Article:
Monday, November 20, 2006

Fun With Duke and Jane

I don't know where to begin describing Accra Central to you.

It's basically 'downtown'.

If you can't find it there, you probably don't need it. European doo dads mingle next to piles of shoes, moth balls sit next to a booth selling buttons or hair barrettes. The sidewalks are clogged with vendors and their tables, the 'stores' are mostly ten by ten concrete boxes subdivided from large multi story buildings and stuffed with clothing, fabric, and luggage.

As you make your way through the area your choices are simple- walk in the street and risk being hit by a vehicle or at least having your toes run over by the traffic anarchy that includes reckless taxis and lime green double decker buses, or stay on the sidewalk and try to watch your footing (to avoid the rubble of old pavement, precipitous drops in the pavement that still exists, open ditches, broken pavers, and various goats and chickens) while keeping an eye out for oncoming pedestrians with large, heavy loads of goods on their heads that are often unfortunately at just the right level to take an eye out or at least give you a whacking good head smack.

Accra Central does not have many obronis- we are surely there, in ones or twos, at any given time, but as a diversion, it's not the sort of place that many foreigners end up. Ted and I like it because it's so alive- it's not something you can duplicate and has to be experienced where it was invented. Tons of people, tons of stuff, rabbit warrens of alleys, endless lines of honking cars, trucks and buses, and equatorial heat just to keep it interesting.

Just getting into the area takes patience since the traffic jam starts well before you get there. Sometimes we park for free at Duke's brother's small electrical shop in an area he shares with about ten other merchants and sometimes we park in the municipal lot, which costs us about 70 cents for as long as we want to leave the car.

Last Monday, Duke, Duke's wife Jane, and I went to Accra Central to get fabric for some clothes that Jane is going make for me. We went in and out of a dozen different fabric shops looking at cloth and trying to decide what would work for trousers (I kept saying 'pants' and getting blank looks from poor Jane), what would work for tops and what would make a nice dress...

It was hot as a blast furnace, and the crush of people and radiating heat from the mass of concrete made it 100 times worse. I could sweat in a snow storm (thanks Dad!) so by the third store or so I looked like a drowned rat/obroni and was wiping sweat out of my eyes and shaking it off my soaked hair and dripping arms. Duke and interested strangers (read: every Ghanaian) always think I'm dying when I get this hot, and it takes all my powers of persuasion to convince them that sweating honestly won't kill me, although it's apparently very painful to watch.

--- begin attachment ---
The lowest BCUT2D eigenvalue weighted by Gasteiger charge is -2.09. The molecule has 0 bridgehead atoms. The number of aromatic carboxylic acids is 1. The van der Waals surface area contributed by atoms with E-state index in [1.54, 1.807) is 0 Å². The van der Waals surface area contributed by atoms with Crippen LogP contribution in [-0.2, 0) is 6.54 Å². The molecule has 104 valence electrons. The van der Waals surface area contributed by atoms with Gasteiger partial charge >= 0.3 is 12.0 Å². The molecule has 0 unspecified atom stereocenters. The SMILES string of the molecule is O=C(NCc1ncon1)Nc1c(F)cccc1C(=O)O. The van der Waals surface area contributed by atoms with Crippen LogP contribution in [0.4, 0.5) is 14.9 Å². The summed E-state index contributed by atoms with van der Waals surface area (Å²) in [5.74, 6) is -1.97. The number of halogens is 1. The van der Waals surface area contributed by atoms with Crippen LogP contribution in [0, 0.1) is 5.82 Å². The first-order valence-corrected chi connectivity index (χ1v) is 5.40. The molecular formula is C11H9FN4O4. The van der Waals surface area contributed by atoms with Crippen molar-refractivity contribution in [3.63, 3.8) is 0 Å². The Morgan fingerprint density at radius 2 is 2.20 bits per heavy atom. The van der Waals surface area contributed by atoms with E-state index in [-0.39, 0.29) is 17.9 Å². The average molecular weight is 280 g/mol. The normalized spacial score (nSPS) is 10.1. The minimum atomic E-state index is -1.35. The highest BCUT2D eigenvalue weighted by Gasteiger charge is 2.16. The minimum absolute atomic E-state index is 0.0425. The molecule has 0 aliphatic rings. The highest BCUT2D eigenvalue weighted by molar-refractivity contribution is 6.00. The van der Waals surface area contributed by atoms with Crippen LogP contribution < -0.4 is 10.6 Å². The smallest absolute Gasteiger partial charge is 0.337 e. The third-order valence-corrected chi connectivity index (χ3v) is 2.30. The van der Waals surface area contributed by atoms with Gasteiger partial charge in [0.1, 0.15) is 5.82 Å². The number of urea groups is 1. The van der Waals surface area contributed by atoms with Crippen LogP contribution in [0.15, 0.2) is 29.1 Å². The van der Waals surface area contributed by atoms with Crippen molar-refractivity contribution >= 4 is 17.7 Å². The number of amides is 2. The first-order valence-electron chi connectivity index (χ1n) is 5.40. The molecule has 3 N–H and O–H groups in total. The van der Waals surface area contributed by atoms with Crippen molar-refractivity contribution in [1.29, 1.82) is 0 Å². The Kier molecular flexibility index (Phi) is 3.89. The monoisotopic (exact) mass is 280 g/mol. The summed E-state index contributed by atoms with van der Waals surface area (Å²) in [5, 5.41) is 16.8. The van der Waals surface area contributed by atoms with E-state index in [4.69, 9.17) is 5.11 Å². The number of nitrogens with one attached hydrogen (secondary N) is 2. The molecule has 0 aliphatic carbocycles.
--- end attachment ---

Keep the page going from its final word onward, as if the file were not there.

So against their better judgment ("What will I tell Boss when we have to say you melted in Accra Central???) we kept shopping for fabrics.

Duke was sure Jane was bullying me to accept her choices, so when she and I agreed on something he kept asking me if I was sure and not to let Jane make me take things I didn't want. He must think I'm a much nicer person than I really am. ;-)

Duke was carrying Erica (their youngest daughter- the older one, Christabelle, was in school), and Jane was carrying an increasing load of folded fabric. Neither of them would let me carry anything- not that Erica would let me hold her. At 18 months, Cooper is the only obroni she trusts.

Finally, when even Duke and Jane were showing signs of being hot and all three of us were near collapse from dodging and weaving our way through the throngs, we bought the last of the fabric and headed back to the car for the slog home.

I got two pieces of kente cloth (the fabric made here by the Ashanti from whom the Twi language also comes) one colorful and one black and white. If she had her way, Jane would dress me head to toe in kente cloth and I would look like Carmen Miranda most of the time. It's beautiful cloth but very busy, usually containing four or more(!) colors in the pattern.

When I chose the black and white I asked her if it would be wrong to wear the trousers she made from it on a day when I wasn't going to an 'event' (code for funeral, or as Duke calls it "Market Day for Dead People"). She was non-committal, so I may be a walking faux pas when I get my new black and white kente pants and wear them out to dinner. This is the kente cloth:

And this is all the fabric we bought.

Since Jane has a hard time telling me what she thinks her excellent sewing skills are worth, I'm not sure exactly what my final bill will be for the clothing she is making me, but trust me- it will be a fraction of the cost of the same (or inferior) items in the U.S. Two pairs of pants, four or five tops, and a dress for something under $100 (labor and fabric), which I am spending completely without guilt since I haven't been exactly been burning up the malls with my credit cards for the last year and a half. ;-)